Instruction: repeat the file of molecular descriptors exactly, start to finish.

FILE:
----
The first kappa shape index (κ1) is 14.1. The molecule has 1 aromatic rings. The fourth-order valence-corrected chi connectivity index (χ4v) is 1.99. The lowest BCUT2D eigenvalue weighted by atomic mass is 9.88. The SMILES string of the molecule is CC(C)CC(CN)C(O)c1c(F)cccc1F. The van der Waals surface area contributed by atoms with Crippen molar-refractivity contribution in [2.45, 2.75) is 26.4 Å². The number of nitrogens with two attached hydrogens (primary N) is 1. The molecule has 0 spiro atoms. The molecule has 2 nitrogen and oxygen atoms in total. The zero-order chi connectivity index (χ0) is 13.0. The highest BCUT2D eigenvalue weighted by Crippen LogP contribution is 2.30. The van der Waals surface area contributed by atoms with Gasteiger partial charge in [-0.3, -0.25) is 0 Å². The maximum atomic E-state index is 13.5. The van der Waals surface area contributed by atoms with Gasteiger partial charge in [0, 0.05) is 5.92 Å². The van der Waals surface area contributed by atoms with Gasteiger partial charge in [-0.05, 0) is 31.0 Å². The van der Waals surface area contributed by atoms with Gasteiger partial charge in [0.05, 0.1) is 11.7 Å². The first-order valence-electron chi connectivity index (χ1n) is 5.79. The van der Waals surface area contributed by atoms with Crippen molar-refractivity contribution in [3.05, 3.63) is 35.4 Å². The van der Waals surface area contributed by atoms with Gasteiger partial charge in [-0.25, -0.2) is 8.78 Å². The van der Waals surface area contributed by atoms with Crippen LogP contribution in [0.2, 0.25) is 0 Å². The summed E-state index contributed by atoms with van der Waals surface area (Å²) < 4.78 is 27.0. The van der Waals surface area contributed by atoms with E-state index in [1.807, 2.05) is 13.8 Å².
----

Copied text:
The first kappa shape index (κ1) is 14.1. The molecule has 1 aromatic rings. The fourth-order valence-corrected chi connectivity index (χ4v) is 1.99. The lowest BCUT2D eigenvalue weighted by atomic mass is 9.88. The SMILES string of the molecule is CC(C)CC(CN)C(O)c1c(F)cccc1F. The van der Waals surface area contributed by atoms with Crippen molar-refractivity contribution in [2.45, 2.75) is 26.4 Å². The number of nitrogens with two attached hydrogens (primary N) is 1. The molecule has 0 spiro atoms. The molecule has 2 nitrogen and oxygen atoms in total. The zero-order chi connectivity index (χ0) is 13.0. The highest BCUT2D eigenvalue weighted by Crippen LogP contribution is 2.30. The van der Waals surface area contributed by atoms with Gasteiger partial charge in [-0.3, -0.25) is 0 Å². The maximum atomic E-state index is 13.5. The van der Waals surface area contributed by atoms with Gasteiger partial charge in [0, 0.05) is 5.92 Å². The van der Waals surface area contributed by atoms with Gasteiger partial charge in [-0.05, 0) is 31.0 Å². The van der Waals surface area contributed by atoms with Gasteiger partial charge in [0.05, 0.1) is 11.7 Å². The first-order valence-electron chi connectivity index (χ1n) is 5.79. The van der Waals surface area contributed by atoms with Crippen molar-refractivity contribution in [3.05, 3.63) is 35.4 Å². The van der Waals surface area contributed by atoms with Gasteiger partial charge in [-0.25, -0.2) is 8.78 Å². The van der Waals surface area contributed by atoms with Crippen LogP contribution in [0.2, 0.25) is 0 Å². The summed E-state index contributed by atoms with van der Waals surface area (Å²) < 4.78 is 27.0. The van der Waals surface area contributed by atoms with E-state index in [1.807, 2.05) is 13.8 Å².